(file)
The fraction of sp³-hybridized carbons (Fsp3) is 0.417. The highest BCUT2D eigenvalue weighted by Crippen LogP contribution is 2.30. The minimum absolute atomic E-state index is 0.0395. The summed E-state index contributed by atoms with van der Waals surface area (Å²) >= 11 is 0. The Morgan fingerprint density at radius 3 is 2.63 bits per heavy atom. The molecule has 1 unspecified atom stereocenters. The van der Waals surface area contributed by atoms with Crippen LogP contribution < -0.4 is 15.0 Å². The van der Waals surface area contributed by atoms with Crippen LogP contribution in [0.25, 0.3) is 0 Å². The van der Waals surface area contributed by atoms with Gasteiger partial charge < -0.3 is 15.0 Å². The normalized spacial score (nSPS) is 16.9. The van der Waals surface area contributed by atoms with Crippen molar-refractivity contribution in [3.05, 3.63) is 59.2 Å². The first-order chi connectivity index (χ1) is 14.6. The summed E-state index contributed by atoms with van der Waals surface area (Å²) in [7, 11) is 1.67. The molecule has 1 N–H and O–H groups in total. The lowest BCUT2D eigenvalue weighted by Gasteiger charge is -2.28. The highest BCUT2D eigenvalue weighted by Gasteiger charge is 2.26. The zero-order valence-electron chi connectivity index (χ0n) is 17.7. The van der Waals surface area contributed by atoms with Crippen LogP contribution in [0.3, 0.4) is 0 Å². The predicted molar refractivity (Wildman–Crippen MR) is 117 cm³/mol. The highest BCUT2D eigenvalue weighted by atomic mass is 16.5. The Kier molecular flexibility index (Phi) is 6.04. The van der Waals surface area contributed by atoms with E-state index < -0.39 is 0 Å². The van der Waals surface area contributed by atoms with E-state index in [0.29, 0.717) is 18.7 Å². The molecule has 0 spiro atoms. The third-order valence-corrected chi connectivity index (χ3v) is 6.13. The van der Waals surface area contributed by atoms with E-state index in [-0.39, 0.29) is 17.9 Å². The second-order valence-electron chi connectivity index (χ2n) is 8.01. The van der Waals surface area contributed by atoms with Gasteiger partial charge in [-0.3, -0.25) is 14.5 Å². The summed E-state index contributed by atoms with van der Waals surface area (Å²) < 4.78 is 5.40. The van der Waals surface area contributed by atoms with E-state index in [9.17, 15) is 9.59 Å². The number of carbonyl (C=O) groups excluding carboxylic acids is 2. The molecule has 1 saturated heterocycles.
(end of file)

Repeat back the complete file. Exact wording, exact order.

The fraction of sp³-hybridized carbons (Fsp3) is 0.417. The highest BCUT2D eigenvalue weighted by Crippen LogP contribution is 2.30. The minimum absolute atomic E-state index is 0.0395. The summed E-state index contributed by atoms with van der Waals surface area (Å²) >= 11 is 0. The Morgan fingerprint density at radius 3 is 2.63 bits per heavy atom. The molecule has 1 unspecified atom stereocenters. The van der Waals surface area contributed by atoms with Crippen LogP contribution < -0.4 is 15.0 Å². The van der Waals surface area contributed by atoms with Crippen LogP contribution in [0.25, 0.3) is 0 Å². The van der Waals surface area contributed by atoms with Gasteiger partial charge < -0.3 is 15.0 Å². The normalized spacial score (nSPS) is 16.9. The van der Waals surface area contributed by atoms with Crippen molar-refractivity contribution in [3.05, 3.63) is 59.2 Å². The first-order chi connectivity index (χ1) is 14.6. The summed E-state index contributed by atoms with van der Waals surface area (Å²) in [7, 11) is 1.67. The molecule has 1 N–H and O–H groups in total. The lowest BCUT2D eigenvalue weighted by Gasteiger charge is -2.28. The highest BCUT2D eigenvalue weighted by Gasteiger charge is 2.26. The zero-order valence-electron chi connectivity index (χ0n) is 17.7. The van der Waals surface area contributed by atoms with Crippen LogP contribution in [0.3, 0.4) is 0 Å². The predicted molar refractivity (Wildman–Crippen MR) is 117 cm³/mol. The highest BCUT2D eigenvalue weighted by atomic mass is 16.5. The Kier molecular flexibility index (Phi) is 6.04. The van der Waals surface area contributed by atoms with E-state index < -0.39 is 0 Å². The van der Waals surface area contributed by atoms with E-state index in [0.29, 0.717) is 18.7 Å². The molecule has 0 spiro atoms. The third-order valence-corrected chi connectivity index (χ3v) is 6.13. The van der Waals surface area contributed by atoms with E-state index in [-0.39, 0.29) is 17.9 Å². The second-order valence-electron chi connectivity index (χ2n) is 8.01. The van der Waals surface area contributed by atoms with Gasteiger partial charge in [-0.3, -0.25) is 14.5 Å². The summed E-state index contributed by atoms with van der Waals surface area (Å²) < 4.78 is 5.40. The van der Waals surface area contributed by atoms with E-state index in [9.17, 15) is 9.59 Å². The number of carbonyl (C=O) groups excluding carboxylic acids is 2. The molecule has 1 saturated heterocycles.